12 May Home Unsafe
With Dexter Musgrave and I both being impacted by the horrible stories coming out on the flip side of social distancing, him, Sharron and myself decided to figure out how we could sum this up in the best way we know how; creatively.
Can changing one word in these flippantly used cosy catchphrases capture just a portion of what staying home means to the vulnerable in our society?
There’s No Pain Like Home
It’s supposed to be the best ‘place’ on earth, but some of us can only associate home with pain. Leaving home to go to work, school, or out with friends is not a release; it’s a relief. The IDB states “Evidence worldwide has shown that domestic abuse cases are increasing due to the confinement measures that tend to reinforce abusive behaviour. Isolated, anxious and stressed from loss of wages, potential abusers who find themselves without an outlet, may become more aggressive, searching for means of power and control. The lockdown makes leaving the house and seeking help a luxury for potential victims of family violence.”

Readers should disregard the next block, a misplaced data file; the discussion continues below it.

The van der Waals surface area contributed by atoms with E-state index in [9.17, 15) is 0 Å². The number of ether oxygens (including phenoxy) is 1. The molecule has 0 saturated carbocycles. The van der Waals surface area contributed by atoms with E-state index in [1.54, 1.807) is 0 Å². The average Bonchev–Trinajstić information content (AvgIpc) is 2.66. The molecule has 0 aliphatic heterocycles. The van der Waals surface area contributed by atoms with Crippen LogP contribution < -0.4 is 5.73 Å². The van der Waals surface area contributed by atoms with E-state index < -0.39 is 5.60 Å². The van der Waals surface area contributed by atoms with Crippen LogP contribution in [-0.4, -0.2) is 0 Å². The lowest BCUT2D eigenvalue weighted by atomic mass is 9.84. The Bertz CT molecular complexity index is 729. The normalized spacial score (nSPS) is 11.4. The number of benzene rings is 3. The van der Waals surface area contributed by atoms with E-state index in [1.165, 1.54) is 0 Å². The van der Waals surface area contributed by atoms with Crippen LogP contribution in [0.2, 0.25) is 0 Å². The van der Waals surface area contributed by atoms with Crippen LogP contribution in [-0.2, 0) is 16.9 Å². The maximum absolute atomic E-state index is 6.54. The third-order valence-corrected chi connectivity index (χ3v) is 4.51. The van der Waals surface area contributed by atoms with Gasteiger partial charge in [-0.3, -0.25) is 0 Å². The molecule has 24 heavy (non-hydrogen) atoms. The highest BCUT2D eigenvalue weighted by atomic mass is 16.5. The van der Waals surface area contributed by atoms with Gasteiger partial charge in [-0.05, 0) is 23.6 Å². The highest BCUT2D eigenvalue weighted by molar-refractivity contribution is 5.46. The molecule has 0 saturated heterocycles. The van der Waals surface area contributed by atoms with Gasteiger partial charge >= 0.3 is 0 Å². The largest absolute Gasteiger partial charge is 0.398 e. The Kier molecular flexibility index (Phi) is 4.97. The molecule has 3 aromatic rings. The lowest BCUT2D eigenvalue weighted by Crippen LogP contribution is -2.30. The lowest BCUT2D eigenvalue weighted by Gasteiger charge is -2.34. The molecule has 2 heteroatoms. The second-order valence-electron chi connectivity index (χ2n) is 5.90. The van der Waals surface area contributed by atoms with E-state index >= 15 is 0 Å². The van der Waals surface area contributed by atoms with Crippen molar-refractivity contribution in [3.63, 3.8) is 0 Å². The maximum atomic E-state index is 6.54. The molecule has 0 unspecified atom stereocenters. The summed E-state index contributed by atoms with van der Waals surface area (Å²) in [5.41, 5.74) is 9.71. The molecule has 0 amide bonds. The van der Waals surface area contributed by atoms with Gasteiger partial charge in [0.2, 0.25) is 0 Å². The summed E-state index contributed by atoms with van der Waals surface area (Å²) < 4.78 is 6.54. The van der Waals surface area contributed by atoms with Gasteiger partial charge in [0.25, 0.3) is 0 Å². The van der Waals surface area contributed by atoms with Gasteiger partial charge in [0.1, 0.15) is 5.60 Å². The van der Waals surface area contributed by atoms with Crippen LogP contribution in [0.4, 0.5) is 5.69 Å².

Home Is Where The Hurt Is.
Behind the picture-perfect posts, quarantine life hashtags and recipe photos a heart full of hurt hides. The New York Times describes domestic violence as “an opportunistic infection, flourishing in the conditions created by the pandemic.” In my small island of Trinidad & Tobago the commissioner of police, Gary Griffith, reported that the overall figure for (domestic assaults) reports for 2019 was 232 – but it is already 558 this year. Scary statistics as we move into an extended 15-day period of social distancing measures.
Cruelty Begins At Home
When figuring out to cook and what to watch on Netflix are your biggest “home” problems, that’s a privilege. For some children, the words “Daddy’s home!” is quite terrifying while many women are living their own horror series with new episodes daily. The UK’s largest domestic abuse charity, Refuge, has reported a 700% increase in calls to its helpline in a single day after the start of the Covid-19 lockdown.
While doing our part to flatten the curve, please look out for neighbours and friends while respecting social distancing. Look for physical and emotional signs. If you or someone you know is experiencing violence at home, please call the domestic violence hotline in your country: visit:
(Special shoutout to The IDB for this powerful article.)